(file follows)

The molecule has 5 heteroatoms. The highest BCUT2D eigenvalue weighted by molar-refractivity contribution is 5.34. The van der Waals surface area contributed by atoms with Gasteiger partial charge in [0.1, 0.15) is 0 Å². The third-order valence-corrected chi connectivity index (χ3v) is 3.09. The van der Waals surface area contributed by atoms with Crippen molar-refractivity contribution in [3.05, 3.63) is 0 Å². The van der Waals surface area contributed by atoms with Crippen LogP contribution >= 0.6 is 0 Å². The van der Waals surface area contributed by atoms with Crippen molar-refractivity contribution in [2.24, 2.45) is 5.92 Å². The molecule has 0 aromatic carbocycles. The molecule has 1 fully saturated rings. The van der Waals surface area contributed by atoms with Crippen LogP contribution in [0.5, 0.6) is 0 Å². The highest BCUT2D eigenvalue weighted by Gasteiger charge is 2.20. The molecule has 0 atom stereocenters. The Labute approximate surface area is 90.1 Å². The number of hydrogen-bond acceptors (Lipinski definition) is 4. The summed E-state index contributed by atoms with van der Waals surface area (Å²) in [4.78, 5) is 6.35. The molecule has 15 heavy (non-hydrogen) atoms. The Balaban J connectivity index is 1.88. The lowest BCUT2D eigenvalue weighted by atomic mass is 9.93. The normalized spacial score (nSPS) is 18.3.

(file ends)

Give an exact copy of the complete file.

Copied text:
The molecule has 5 heteroatoms. The highest BCUT2D eigenvalue weighted by molar-refractivity contribution is 5.34. The van der Waals surface area contributed by atoms with Gasteiger partial charge in [0.1, 0.15) is 0 Å². The third-order valence-corrected chi connectivity index (χ3v) is 3.09. The van der Waals surface area contributed by atoms with Crippen molar-refractivity contribution in [3.05, 3.63) is 0 Å². The van der Waals surface area contributed by atoms with Crippen LogP contribution >= 0.6 is 0 Å². The van der Waals surface area contributed by atoms with Crippen molar-refractivity contribution in [2.24, 2.45) is 5.92 Å². The molecule has 0 aromatic carbocycles. The molecule has 1 fully saturated rings. The van der Waals surface area contributed by atoms with Crippen LogP contribution in [0.5, 0.6) is 0 Å². The highest BCUT2D eigenvalue weighted by Gasteiger charge is 2.20. The molecule has 0 atom stereocenters. The Labute approximate surface area is 90.1 Å². The number of hydrogen-bond acceptors (Lipinski definition) is 4. The summed E-state index contributed by atoms with van der Waals surface area (Å²) in [4.78, 5) is 6.35. The molecule has 15 heavy (non-hydrogen) atoms. The Balaban J connectivity index is 1.88. The lowest BCUT2D eigenvalue weighted by atomic mass is 9.93. The normalized spacial score (nSPS) is 18.3.